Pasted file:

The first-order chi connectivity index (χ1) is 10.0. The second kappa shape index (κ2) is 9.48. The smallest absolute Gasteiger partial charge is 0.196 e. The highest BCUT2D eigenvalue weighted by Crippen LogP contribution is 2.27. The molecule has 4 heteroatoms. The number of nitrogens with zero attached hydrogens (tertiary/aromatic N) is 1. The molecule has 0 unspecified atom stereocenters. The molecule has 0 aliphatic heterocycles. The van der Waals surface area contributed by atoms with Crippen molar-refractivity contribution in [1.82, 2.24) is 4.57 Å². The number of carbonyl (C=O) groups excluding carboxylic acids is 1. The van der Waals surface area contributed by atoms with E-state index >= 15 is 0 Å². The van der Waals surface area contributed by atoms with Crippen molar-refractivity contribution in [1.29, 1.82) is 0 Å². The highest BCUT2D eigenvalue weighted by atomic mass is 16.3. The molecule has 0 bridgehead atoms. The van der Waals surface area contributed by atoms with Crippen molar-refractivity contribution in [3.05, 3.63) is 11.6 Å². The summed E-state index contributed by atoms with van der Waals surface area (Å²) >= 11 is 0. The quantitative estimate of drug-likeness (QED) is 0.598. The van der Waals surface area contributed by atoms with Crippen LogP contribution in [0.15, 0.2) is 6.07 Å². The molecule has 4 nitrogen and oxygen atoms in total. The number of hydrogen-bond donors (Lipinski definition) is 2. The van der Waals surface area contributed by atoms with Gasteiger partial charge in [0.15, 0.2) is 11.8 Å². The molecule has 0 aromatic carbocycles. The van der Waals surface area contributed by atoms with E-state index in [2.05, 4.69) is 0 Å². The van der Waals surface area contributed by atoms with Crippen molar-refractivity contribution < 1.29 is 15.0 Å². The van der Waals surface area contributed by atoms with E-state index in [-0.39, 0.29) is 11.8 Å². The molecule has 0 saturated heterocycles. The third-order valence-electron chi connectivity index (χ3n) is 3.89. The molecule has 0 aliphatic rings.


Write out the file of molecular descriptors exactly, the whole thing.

The first-order chi connectivity index (χ1) is 10.0. The second kappa shape index (κ2) is 9.48. The smallest absolute Gasteiger partial charge is 0.196 e. The highest BCUT2D eigenvalue weighted by Crippen LogP contribution is 2.27. The molecule has 4 heteroatoms. The number of nitrogens with zero attached hydrogens (tertiary/aromatic N) is 1. The molecule has 0 unspecified atom stereocenters. The molecule has 0 aliphatic heterocycles. The van der Waals surface area contributed by atoms with Crippen molar-refractivity contribution in [1.82, 2.24) is 4.57 Å². The number of carbonyl (C=O) groups excluding carboxylic acids is 1. The van der Waals surface area contributed by atoms with E-state index >= 15 is 0 Å². The van der Waals surface area contributed by atoms with Crippen molar-refractivity contribution in [1.29, 1.82) is 0 Å². The highest BCUT2D eigenvalue weighted by atomic mass is 16.3. The molecule has 0 bridgehead atoms. The van der Waals surface area contributed by atoms with Crippen molar-refractivity contribution in [3.05, 3.63) is 11.6 Å². The summed E-state index contributed by atoms with van der Waals surface area (Å²) >= 11 is 0. The quantitative estimate of drug-likeness (QED) is 0.598. The van der Waals surface area contributed by atoms with Crippen LogP contribution in [0.15, 0.2) is 6.07 Å². The molecule has 4 nitrogen and oxygen atoms in total. The number of hydrogen-bond donors (Lipinski definition) is 2. The van der Waals surface area contributed by atoms with Gasteiger partial charge in [0.15, 0.2) is 11.8 Å². The molecule has 0 aromatic carbocycles. The van der Waals surface area contributed by atoms with E-state index in [2.05, 4.69) is 0 Å². The van der Waals surface area contributed by atoms with Crippen molar-refractivity contribution < 1.29 is 15.0 Å². The van der Waals surface area contributed by atoms with E-state index in [-0.39, 0.29) is 11.8 Å². The molecule has 0 saturated heterocycles. The third-order valence-electron chi connectivity index (χ3n) is 3.89. The molecule has 0 aliphatic rings.